The Cutline

Branson says Project is not at war with Murdoch’s Daily

Joe Pompeo
The Cutline

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Media industry chroniclers this past week seemed to be gearing up for a digital publishing showdown between moguls Richard Branson and Rupert Murdoch, who both are currently developing iPad periodicals -- called Project and The Daily, respectively.

But during a splashy news conference at Manhattan's Crosby Street Hotel on Tuesday morning, Branson threw water on the speculation that he and Murdoch, the chairman of News Corp., will be doing battle.

"This is not a battle, it's not a war, it's the future of publishing," said Branson, who is a major shareholder in Virgin. "It's about giving the millions of iPad users around the world something truly groundbreaking. But if people want to call it a battle, we'll accept that as a battle of quality, and we think you'll agree that our team wins hands down."

Pressed on the latter point during a Q&A session, Branson added: "Based on 30 years of reading [the Murdoch-owned British tabloid] News of the World, I think our quality -- well anyway, we'll be willing to be judged."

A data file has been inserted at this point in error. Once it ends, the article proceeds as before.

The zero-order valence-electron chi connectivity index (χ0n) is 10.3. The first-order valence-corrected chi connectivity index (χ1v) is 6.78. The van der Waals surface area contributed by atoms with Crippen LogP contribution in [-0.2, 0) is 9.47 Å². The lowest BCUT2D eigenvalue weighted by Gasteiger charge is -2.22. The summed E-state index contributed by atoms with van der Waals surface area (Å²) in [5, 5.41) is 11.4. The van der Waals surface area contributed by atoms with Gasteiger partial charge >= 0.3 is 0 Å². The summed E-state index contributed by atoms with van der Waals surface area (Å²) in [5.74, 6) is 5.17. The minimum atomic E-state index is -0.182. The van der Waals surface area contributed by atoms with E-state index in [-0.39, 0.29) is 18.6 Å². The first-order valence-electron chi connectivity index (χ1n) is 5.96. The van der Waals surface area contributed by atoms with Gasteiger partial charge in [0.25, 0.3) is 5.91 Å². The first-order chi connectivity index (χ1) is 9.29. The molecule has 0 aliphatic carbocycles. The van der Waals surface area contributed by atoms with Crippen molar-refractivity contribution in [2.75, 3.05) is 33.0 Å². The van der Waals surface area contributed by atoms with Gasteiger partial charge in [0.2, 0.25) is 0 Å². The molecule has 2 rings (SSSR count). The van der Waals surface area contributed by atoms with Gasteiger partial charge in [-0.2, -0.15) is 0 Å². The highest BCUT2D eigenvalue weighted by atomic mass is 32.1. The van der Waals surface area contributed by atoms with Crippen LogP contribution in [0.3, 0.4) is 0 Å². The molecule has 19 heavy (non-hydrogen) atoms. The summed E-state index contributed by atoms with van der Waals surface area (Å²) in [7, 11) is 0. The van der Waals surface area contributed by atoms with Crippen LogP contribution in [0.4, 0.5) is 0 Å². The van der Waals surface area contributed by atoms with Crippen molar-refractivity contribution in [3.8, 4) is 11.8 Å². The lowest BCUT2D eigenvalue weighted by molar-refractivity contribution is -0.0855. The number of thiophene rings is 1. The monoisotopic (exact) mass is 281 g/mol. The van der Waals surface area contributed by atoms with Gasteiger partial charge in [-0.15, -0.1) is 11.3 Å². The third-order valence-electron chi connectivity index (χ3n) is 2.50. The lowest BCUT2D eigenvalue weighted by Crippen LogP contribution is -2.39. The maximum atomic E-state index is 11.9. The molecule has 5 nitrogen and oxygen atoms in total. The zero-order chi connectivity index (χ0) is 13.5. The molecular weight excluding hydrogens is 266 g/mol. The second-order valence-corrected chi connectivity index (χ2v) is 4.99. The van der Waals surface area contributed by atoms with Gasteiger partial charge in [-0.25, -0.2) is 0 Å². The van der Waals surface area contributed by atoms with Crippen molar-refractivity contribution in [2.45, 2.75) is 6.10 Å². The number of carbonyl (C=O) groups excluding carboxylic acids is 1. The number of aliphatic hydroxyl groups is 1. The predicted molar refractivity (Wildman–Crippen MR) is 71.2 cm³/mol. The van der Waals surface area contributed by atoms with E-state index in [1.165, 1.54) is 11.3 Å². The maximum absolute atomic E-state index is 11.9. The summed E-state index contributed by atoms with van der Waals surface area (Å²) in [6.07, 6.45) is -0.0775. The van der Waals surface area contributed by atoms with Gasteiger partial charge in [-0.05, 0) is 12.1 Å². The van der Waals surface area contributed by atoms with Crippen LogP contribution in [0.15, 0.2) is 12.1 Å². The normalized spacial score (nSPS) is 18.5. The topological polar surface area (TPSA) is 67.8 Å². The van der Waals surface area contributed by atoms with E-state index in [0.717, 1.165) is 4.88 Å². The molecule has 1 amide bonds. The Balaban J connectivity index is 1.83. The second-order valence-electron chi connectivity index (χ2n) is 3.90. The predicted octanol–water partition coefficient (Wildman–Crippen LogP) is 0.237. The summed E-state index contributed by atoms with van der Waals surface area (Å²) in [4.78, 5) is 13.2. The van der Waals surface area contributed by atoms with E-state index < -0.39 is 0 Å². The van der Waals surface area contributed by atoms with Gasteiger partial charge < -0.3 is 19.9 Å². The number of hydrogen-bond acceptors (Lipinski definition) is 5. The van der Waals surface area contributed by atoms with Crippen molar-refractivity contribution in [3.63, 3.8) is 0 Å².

Project editor-in-chief Anthony Noguera chimed in: "It's a weird conflation of ideas, this Branson vs. Murdoch news. We are not similar. They're a daily newspaper; we are a monthly style and culture magazine. Apart from the fact that we're on same piece of hardware, that's it. Creatively there's no battle at all. We wish them nothing but luck."

Project, which at the moment is available only on the iPad but is to be adapted for use on other tablet devices, hit the iTunes store Tuesday morning. The debut issue features a video-based "cover" promoting a package on actor Jeff Bridges. The publication, whose main coverage areas are tech, entrepreneurship, entertainment and design, is produced in conjunction with Virgin by a staff of around 20.

The Daily, on the other hand, is slated for launch in the first quarter of 2011 and has been described as a sophisticated digital periodical with a newsroom of about 100.

A third tablet-based publication, Nomad Editions, founded by former Newsweek President Mark Edmiston, launched last week.

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